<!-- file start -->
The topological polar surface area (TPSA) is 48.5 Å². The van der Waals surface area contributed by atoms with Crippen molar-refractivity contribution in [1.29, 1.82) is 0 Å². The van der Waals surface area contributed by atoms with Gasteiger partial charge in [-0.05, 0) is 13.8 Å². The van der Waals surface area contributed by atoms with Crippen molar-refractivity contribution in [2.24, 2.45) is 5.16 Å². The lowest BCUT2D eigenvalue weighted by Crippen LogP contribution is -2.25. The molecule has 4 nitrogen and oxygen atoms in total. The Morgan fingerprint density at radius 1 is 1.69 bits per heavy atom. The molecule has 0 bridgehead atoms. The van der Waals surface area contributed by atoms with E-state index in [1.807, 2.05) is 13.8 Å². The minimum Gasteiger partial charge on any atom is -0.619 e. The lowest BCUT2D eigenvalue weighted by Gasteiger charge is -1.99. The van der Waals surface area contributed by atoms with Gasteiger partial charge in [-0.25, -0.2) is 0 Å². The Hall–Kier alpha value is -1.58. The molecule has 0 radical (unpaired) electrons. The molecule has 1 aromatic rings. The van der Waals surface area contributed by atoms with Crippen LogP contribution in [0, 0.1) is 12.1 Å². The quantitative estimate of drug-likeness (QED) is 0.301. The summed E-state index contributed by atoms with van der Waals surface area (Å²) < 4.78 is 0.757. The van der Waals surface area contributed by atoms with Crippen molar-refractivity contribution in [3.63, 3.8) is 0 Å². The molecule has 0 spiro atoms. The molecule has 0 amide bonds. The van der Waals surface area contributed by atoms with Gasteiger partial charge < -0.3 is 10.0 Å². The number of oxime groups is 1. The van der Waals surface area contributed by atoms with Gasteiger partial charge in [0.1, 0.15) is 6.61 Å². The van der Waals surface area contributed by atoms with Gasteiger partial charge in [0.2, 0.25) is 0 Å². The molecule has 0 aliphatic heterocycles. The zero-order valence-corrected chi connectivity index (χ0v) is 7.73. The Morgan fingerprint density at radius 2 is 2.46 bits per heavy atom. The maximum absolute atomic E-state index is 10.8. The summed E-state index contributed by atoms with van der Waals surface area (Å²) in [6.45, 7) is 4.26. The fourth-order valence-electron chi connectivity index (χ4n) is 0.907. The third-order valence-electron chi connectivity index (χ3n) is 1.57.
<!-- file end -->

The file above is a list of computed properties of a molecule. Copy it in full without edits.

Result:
The topological polar surface area (TPSA) is 48.5 Å². The van der Waals surface area contributed by atoms with Crippen molar-refractivity contribution in [1.29, 1.82) is 0 Å². The van der Waals surface area contributed by atoms with Gasteiger partial charge in [-0.05, 0) is 13.8 Å². The van der Waals surface area contributed by atoms with Crippen molar-refractivity contribution in [2.24, 2.45) is 5.16 Å². The lowest BCUT2D eigenvalue weighted by Crippen LogP contribution is -2.25. The molecule has 4 nitrogen and oxygen atoms in total. The Morgan fingerprint density at radius 1 is 1.69 bits per heavy atom. The molecule has 0 bridgehead atoms. The van der Waals surface area contributed by atoms with E-state index in [1.807, 2.05) is 13.8 Å². The minimum Gasteiger partial charge on any atom is -0.619 e. The lowest BCUT2D eigenvalue weighted by Gasteiger charge is -1.99. The van der Waals surface area contributed by atoms with Gasteiger partial charge in [-0.25, -0.2) is 0 Å². The Hall–Kier alpha value is -1.58. The molecule has 0 radical (unpaired) electrons. The molecule has 1 aromatic rings. The van der Waals surface area contributed by atoms with Crippen LogP contribution in [0, 0.1) is 12.1 Å². The quantitative estimate of drug-likeness (QED) is 0.301. The summed E-state index contributed by atoms with van der Waals surface area (Å²) < 4.78 is 0.757. The van der Waals surface area contributed by atoms with Crippen molar-refractivity contribution in [3.63, 3.8) is 0 Å². The molecule has 0 spiro atoms. The molecule has 0 amide bonds. The van der Waals surface area contributed by atoms with Gasteiger partial charge < -0.3 is 10.0 Å². The number of oxime groups is 1. The van der Waals surface area contributed by atoms with Gasteiger partial charge in [0.1, 0.15) is 6.61 Å². The van der Waals surface area contributed by atoms with Gasteiger partial charge in [0.2, 0.25) is 0 Å². The molecule has 0 aliphatic heterocycles. The zero-order valence-corrected chi connectivity index (χ0v) is 7.73. The Morgan fingerprint density at radius 2 is 2.46 bits per heavy atom. The maximum absolute atomic E-state index is 10.8. The summed E-state index contributed by atoms with van der Waals surface area (Å²) in [6.45, 7) is 4.26. The fourth-order valence-electron chi connectivity index (χ4n) is 0.907. The third-order valence-electron chi connectivity index (χ3n) is 1.57.